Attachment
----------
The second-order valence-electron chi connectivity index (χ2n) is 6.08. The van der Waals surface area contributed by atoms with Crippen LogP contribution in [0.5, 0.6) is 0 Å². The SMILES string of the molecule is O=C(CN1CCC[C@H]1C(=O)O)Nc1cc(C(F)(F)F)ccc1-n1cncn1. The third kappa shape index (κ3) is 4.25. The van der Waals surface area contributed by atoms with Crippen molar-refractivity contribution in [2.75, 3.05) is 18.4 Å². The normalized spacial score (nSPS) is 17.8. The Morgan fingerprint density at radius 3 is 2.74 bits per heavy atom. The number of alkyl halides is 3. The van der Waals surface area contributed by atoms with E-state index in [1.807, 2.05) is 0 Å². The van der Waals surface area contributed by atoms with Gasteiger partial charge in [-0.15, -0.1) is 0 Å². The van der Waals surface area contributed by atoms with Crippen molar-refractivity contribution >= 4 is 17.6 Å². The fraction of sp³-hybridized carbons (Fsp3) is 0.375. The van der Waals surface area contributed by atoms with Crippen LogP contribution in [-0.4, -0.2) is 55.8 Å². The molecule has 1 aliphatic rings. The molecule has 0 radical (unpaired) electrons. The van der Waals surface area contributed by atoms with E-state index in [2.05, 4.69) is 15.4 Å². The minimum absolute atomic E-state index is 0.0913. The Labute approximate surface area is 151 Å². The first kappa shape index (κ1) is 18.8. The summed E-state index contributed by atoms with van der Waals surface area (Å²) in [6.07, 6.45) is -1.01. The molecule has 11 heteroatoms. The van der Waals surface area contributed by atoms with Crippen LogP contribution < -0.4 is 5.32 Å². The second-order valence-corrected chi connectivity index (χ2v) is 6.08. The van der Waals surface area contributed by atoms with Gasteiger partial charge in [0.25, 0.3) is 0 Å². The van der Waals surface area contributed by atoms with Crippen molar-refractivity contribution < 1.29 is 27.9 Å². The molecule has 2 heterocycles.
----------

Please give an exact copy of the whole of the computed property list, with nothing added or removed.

The second-order valence-electron chi connectivity index (χ2n) is 6.08. The van der Waals surface area contributed by atoms with Crippen LogP contribution in [0.5, 0.6) is 0 Å². The SMILES string of the molecule is O=C(CN1CCC[C@H]1C(=O)O)Nc1cc(C(F)(F)F)ccc1-n1cncn1. The third kappa shape index (κ3) is 4.25. The van der Waals surface area contributed by atoms with Crippen molar-refractivity contribution in [2.75, 3.05) is 18.4 Å². The normalized spacial score (nSPS) is 17.8. The Morgan fingerprint density at radius 3 is 2.74 bits per heavy atom. The number of alkyl halides is 3. The van der Waals surface area contributed by atoms with E-state index in [1.807, 2.05) is 0 Å². The van der Waals surface area contributed by atoms with Gasteiger partial charge in [-0.15, -0.1) is 0 Å². The van der Waals surface area contributed by atoms with Crippen molar-refractivity contribution >= 4 is 17.6 Å². The fraction of sp³-hybridized carbons (Fsp3) is 0.375. The van der Waals surface area contributed by atoms with Crippen LogP contribution in [-0.4, -0.2) is 55.8 Å². The molecule has 1 aliphatic rings. The molecule has 0 radical (unpaired) electrons. The van der Waals surface area contributed by atoms with E-state index in [2.05, 4.69) is 15.4 Å². The minimum absolute atomic E-state index is 0.0913. The Labute approximate surface area is 151 Å². The first kappa shape index (κ1) is 18.8. The summed E-state index contributed by atoms with van der Waals surface area (Å²) in [6.07, 6.45) is -1.01. The molecule has 11 heteroatoms. The van der Waals surface area contributed by atoms with Crippen LogP contribution < -0.4 is 5.32 Å². The second-order valence-corrected chi connectivity index (χ2v) is 6.08. The van der Waals surface area contributed by atoms with Gasteiger partial charge in [0.25, 0.3) is 0 Å². The van der Waals surface area contributed by atoms with Crippen molar-refractivity contribution < 1.29 is 27.9 Å². The molecule has 2 heterocycles.